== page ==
Finding Sensory Joy in Winter
This is a list of seven sensory items you may find useful throughout winter, although they can be used all year round. The person who sent this list in is an autistic student who really struggles with the coldness and the darkness of winter, so that is what this list focuses on: finding warmth, light, and sensory joy throughout the longer and colder nights winter brings in the higher latitudes.
SAD lamps, with SAD standing for seasonal affective disorder, are designed to help those who find they have seasonal depressive symptoms which are often due to the darker days in winter. There is some proven efficacy in using a SAD lamp for the treatment of these symptoms, especially when used first thing in the morning and combined with other supports. You should speak to your doctor first as they will be able to best advise on this. SAD lamps are very bright and the individual who submitted this noted their particular sensitivity to light, so they often put it on in the corner of the room whilst they make breakfast rather than be directly in front of it, as this works best for them and their sensory needs.
One cannot make a list about the sensory aspects of winter without mentioning fairy lights! The individual who made this list said, “just put them up everywhere and be happy” and yes, I very much agree with this. They give me so much sensory joy and they are such comforting things.
Earmuffs are ideal winter sensory wear for three reasons:
- They muffle noise, so are sensory dampening for sound.
- They keep you warm, so are sensory soothing for temperature.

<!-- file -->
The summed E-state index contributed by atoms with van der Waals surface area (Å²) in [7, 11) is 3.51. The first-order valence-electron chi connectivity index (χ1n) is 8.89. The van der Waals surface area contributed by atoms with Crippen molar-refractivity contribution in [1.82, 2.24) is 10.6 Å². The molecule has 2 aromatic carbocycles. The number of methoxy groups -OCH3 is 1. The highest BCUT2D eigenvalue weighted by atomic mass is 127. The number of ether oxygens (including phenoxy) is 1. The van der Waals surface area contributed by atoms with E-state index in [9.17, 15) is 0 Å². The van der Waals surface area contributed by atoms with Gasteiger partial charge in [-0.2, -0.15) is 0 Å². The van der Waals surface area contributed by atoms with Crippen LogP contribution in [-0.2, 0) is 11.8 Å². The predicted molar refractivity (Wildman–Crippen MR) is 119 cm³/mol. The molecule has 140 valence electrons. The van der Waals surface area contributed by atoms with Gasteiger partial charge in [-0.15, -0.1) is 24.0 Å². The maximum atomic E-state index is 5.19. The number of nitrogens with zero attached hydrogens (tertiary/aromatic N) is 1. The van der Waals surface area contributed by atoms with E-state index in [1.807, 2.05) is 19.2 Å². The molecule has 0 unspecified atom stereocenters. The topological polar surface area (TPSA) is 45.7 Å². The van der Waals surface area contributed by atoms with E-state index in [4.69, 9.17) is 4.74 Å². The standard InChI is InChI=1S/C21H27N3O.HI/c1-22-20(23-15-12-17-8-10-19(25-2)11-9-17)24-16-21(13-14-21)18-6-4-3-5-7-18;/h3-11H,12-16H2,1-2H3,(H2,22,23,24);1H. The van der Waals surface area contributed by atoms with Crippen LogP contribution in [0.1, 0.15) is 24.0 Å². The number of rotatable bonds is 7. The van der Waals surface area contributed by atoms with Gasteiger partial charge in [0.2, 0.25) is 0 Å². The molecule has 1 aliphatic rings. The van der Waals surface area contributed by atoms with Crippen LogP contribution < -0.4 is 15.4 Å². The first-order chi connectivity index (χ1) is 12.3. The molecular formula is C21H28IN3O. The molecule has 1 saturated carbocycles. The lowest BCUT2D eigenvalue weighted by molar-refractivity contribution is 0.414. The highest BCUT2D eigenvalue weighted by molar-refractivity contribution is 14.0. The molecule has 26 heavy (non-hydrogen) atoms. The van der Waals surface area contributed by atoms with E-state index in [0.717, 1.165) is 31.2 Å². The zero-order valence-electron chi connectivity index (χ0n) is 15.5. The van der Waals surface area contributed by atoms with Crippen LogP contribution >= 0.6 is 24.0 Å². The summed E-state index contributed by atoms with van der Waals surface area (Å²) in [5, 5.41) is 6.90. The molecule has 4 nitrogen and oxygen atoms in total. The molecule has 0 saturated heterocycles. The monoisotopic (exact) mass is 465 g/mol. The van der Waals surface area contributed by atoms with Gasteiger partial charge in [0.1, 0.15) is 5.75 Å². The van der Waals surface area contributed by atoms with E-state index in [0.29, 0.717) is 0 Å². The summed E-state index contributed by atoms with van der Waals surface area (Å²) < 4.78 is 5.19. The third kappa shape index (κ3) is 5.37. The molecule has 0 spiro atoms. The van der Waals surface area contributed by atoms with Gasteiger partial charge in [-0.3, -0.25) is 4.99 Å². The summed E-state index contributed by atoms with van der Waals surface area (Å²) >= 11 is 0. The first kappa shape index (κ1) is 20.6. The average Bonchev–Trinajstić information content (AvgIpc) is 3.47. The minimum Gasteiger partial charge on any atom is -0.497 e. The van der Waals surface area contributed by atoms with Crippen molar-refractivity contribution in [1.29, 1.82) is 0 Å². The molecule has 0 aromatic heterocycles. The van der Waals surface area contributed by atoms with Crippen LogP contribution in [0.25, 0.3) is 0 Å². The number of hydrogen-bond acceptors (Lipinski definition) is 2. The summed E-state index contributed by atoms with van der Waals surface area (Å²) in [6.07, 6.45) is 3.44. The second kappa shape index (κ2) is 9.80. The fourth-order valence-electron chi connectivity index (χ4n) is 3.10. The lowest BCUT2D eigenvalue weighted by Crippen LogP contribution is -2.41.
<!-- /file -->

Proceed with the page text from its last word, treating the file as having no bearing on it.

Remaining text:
- And they are just snazzy accessories to wear!
Glowing Alarm Clock
As the mornings are darker it can be trickier to wake and loud alarms are not the gentlest of things to welcome the day, so alarm clocks with a soft glow can be a fantastic alternative. The creator of this list uses a Casper Glow Light and loves it for its portability. I personally use my Alexa to turn on my bedside light and have it gradually increase in brightness.
Warmies is a brand of lavender-scented soft toys which you can warm (in the microwave), and, in doing so, they smell even more of lavender. They are just fantastic and I am so glad they are on this list as I highly recommend them too (I have a hippo and a shark!). They also do slippers, neckwraps, and hot water bottles!
Fleece Weighted Blanket
Many weighted blankets are, well, just weighted blankets, but in winter having a fleecy weighted blanked seems like a much more sensible choice! Brentfords Teddy Fleece Heavy Weighted Blanket is a good and affordable choice, offered in both pink and grey.
Super Soft Jumpers
Lastly, and importantly to one’s sensory needs during winter, making sure you have a jumper that you like the feel of that is also going to keep you warm. This is extra important if you are like me and don’t really recognise you are getting cold, because if you have something you like to wear that will keep you warm, you are more likely to stay warm!
This list was sent in by an autistic university student living in a country with very dark winters and the post was put together by ally (who is also autistic and also lives in a country with dark winters!). Ally is @pallyallywrites who has her own personal blog, pally.ally.writes, where they write about psychology, neurodiversity, and life.
One thought on “Finding Sensory Joy in Winter”
I put up my fairy lights yesterday. And they will probably stay up until the end of February.